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Showing posts with label Caucus. Show all posts
Showing posts with label Caucus. Show all posts

Saturday, January 11, 2020

A.O.C. and the Self-Important Caucus - Editorial, The Week in Review


Analysis, Commentary, Opinion
01.01.2020

A.O.C. and the Self-Important Caucus


I heard the representative from New York, Alexandria Ocasio-Cortez complaining about former Vice President, Joe Biden the other day.

She offered her insight regarding his candidacy, stating that in another country the two of them wouldn’t even be in the same party. I think that she meant it as some kind of scathing rebuke of Joe Biden, who is running against her preferred candidate Senator Bernie Sanders for the Democratic Party’s nomination for President of the United States.

Of course Bernie Sanders is not a democratic, he is an independent running as a self-styled democratic-socialist. Ocasio-Cortex is a democrat but she styles herself as a democratic-socialist as well.

There is no Democratic-Socialist Party in America, maybe there should be, but there isn’t, there are a few minor political parties, like the Green Party and the Libertarians, they hold a few seats in local governments around the country. The United States remains a two party system, with the Democrats and the Republicans holding sway.

Like it or not that is the way it is.

It is true, what she said, that in another country she and Joe Biden would not be in the same party. The insight her rebuke lacks is this: in those other countries the party she would find herself in would at best be a minor part of a governing coalition.

Her comments also fail to appreciate how she came to represent her constituents. She was elected to office as a Democrat, had she run as a third party candidate or an independent, it is not likely she would have been successful.

She ran as a Democrat in a democratic primary and unseated the incumbent, who was a member of the Democratic Party leadership. Her opponent accepted his defeat, allowing her to use all of the tools the party had to offer to win the seat for real.

That is the way the Party system works, and it worked for her.

Now Ocasio-Cortez wants to campaign for her pal on the notion that the Democratic Party should have a smaller tent. In this election year we have to stay focused on the positive, talk about the ideas, tell me what you stand for.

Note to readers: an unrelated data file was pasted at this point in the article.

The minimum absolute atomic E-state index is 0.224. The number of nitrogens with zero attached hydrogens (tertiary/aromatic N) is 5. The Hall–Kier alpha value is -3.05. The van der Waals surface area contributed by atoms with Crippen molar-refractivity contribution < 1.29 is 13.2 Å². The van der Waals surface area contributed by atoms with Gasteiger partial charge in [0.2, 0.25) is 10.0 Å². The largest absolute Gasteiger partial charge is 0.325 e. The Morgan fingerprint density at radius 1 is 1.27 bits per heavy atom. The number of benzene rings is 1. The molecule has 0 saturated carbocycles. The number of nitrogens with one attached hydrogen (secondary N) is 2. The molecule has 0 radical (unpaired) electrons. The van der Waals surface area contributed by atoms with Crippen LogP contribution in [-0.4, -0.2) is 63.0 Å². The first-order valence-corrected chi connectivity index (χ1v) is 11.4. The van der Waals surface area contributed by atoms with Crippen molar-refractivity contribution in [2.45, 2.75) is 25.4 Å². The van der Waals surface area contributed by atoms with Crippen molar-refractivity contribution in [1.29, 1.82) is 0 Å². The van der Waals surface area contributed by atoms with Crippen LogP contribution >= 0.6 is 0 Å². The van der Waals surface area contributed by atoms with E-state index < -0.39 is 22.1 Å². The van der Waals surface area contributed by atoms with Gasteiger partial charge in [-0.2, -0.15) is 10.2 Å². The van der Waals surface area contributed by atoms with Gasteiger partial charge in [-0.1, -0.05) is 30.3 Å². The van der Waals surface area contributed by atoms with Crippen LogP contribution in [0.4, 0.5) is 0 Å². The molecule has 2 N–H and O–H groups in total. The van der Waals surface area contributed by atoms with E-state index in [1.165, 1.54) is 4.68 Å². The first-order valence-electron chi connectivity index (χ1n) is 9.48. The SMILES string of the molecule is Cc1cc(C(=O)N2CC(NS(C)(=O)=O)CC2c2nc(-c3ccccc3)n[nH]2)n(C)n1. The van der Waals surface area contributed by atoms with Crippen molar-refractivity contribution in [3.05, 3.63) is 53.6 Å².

If your team is spending political capital telling us why they are against the Joe Biden or Elizabeth Warren, Pete Buttigieg or Michael Bloomberg it only confirms that your preferred candidate will not be able to come into power with a strong enough constituency to accomplish any of your legislative goals.

We do not need ideological puritans holding office with their precious “integrity” intact, while they sit around out of power with their so-called progressivism stuck in reverse, because the other team has won.

Keep your eye on the prize people, in 2020 its not just the white house on the line, its redistricting, and no matter who wins the nomination we all have to work together if we are going to get past this moment in time.

Sunday, March 6, 2016

Voting – Heart vs. Head - Editorial, The Week in Review – Analysis, Commentary, Opinion

03.05.2016

Voting – Heart vs. Head

I went to my caucuses last Tuesday night. I showed up to vote for Hillary, and I did, as I said I would. I am proud to have done so, proud to be casting this vote for the person I expect will be the first woman to hold the office of the president.

The caucus site was disorganized. There were three different precincts voting at Jefferson Elementary, and there was not much clarity about where you were supposed to go. However, once I figured that out, matters proceeded in an orderly fashion.

I was expecting something different from what I experienced. I thought there would be a period to persuade and convince the other voters, but there was not.

I showed up; received my ballot, marked it and put it in a box. Many people left after that point. Fewer than one-hundred, of six-hundred stuck around. I did.

I listened to the organizers, tell us the rules of the caucus. They went over the agenda. We elected people to committees. I was elected as a delegate to the endorsing convention for DFL Senate District 61.

I listened as a number of ballot resolutions were introduced by various party activities. Most of the measures I supported. There were some that I was disinterested in. There was one that I spoke against. The measure I spoke against passed, and I was the only person opposed to it. It was a call for a constitutional amendment to reform campaign financing, the issue that was articulated seemed that it could be gotten too much sooner through the normal legislative process, or through the courts; than through the more onerous, and more dubious process of a constitutional amendment.

There was little, actual opposition, to any of the resolutions that were offered, though I sensed that there were real opposition that simply went unspoken.

Many of the resolutions had a “daydreaming” quality, “pie in the sky” realism.

It set me to thinking about some of the conversations I have had about my support for Hillary.
My precinct went for Bernie at a rate of about 4 to 1 (a little better). Minnesota went for Bernie in the final count. Here in my neighborhood, at my job, and among my friends I have definitely felt like I was in the minority.

When asked about my support; my response begins with this: “I have always supported Hillary Clinton. She is smart and capable, and will prove to be an effective manager of government.

“While I agree with the idealism that Bernie Sanders expresses, I do not believe that idealism and politics should mix.”

This seems counter-intuitive to most of the people I have spoken with.